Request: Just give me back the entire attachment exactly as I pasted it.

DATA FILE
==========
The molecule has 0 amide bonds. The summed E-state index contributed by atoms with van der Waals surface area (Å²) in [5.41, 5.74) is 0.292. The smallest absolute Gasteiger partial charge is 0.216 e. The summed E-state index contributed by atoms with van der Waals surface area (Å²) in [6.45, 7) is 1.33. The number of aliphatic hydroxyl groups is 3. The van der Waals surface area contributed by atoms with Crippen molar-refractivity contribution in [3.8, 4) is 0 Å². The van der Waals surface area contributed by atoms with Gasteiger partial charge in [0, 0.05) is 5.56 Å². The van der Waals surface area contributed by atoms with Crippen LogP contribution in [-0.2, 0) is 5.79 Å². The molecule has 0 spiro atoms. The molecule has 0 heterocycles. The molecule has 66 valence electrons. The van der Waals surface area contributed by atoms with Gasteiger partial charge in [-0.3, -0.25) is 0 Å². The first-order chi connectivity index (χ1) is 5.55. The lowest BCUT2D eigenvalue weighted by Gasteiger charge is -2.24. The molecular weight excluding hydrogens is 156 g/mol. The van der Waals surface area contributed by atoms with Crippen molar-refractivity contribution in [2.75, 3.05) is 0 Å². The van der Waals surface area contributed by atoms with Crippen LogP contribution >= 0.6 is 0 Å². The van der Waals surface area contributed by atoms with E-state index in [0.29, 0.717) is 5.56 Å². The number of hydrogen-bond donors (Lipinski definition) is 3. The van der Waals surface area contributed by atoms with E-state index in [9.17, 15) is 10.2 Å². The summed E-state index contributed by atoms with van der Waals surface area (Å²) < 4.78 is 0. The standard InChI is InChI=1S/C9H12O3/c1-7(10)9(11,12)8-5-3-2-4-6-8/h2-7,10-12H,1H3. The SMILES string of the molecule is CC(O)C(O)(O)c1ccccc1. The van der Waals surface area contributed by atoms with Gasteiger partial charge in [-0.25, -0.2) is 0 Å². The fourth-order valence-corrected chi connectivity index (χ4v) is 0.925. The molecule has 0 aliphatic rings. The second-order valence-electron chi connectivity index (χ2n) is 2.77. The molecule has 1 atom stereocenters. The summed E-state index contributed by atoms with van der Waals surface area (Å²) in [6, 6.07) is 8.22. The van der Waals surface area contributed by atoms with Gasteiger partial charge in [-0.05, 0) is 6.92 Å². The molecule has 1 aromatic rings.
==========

The molecule has 0 amide bonds. The summed E-state index contributed by atoms with van der Waals surface area (Å²) in [5.41, 5.74) is 0.292. The smallest absolute Gasteiger partial charge is 0.216 e. The summed E-state index contributed by atoms with van der Waals surface area (Å²) in [6.45, 7) is 1.33. The number of aliphatic hydroxyl groups is 3. The van der Waals surface area contributed by atoms with Crippen molar-refractivity contribution in [3.8, 4) is 0 Å². The van der Waals surface area contributed by atoms with Gasteiger partial charge in [0, 0.05) is 5.56 Å². The van der Waals surface area contributed by atoms with Crippen LogP contribution in [-0.2, 0) is 5.79 Å². The molecule has 0 spiro atoms. The molecule has 0 heterocycles. The molecule has 66 valence electrons. The van der Waals surface area contributed by atoms with Gasteiger partial charge in [-0.3, -0.25) is 0 Å². The first-order chi connectivity index (χ1) is 5.55. The lowest BCUT2D eigenvalue weighted by Gasteiger charge is -2.24. The molecular weight excluding hydrogens is 156 g/mol. The van der Waals surface area contributed by atoms with Crippen molar-refractivity contribution in [2.75, 3.05) is 0 Å². The van der Waals surface area contributed by atoms with Crippen LogP contribution >= 0.6 is 0 Å². The van der Waals surface area contributed by atoms with E-state index in [0.29, 0.717) is 5.56 Å². The number of hydrogen-bond donors (Lipinski definition) is 3. The van der Waals surface area contributed by atoms with E-state index in [9.17, 15) is 10.2 Å². The summed E-state index contributed by atoms with van der Waals surface area (Å²) < 4.78 is 0. The standard InChI is InChI=1S/C9H12O3/c1-7(10)9(11,12)8-5-3-2-4-6-8/h2-7,10-12H,1H3. The SMILES string of the molecule is CC(O)C(O)(O)c1ccccc1. The van der Waals surface area contributed by atoms with Gasteiger partial charge in [-0.25, -0.2) is 0 Å². The fourth-order valence-corrected chi connectivity index (χ4v) is 0.925. The molecule has 0 aliphatic rings. The second-order valence-electron chi connectivity index (χ2n) is 2.77. The molecule has 1 atom stereocenters. The summed E-state index contributed by atoms with van der Waals surface area (Å²) in [6, 6.07) is 8.22. The van der Waals surface area contributed by atoms with Gasteiger partial charge in [-0.05, 0) is 6.92 Å². The molecule has 1 aromatic rings.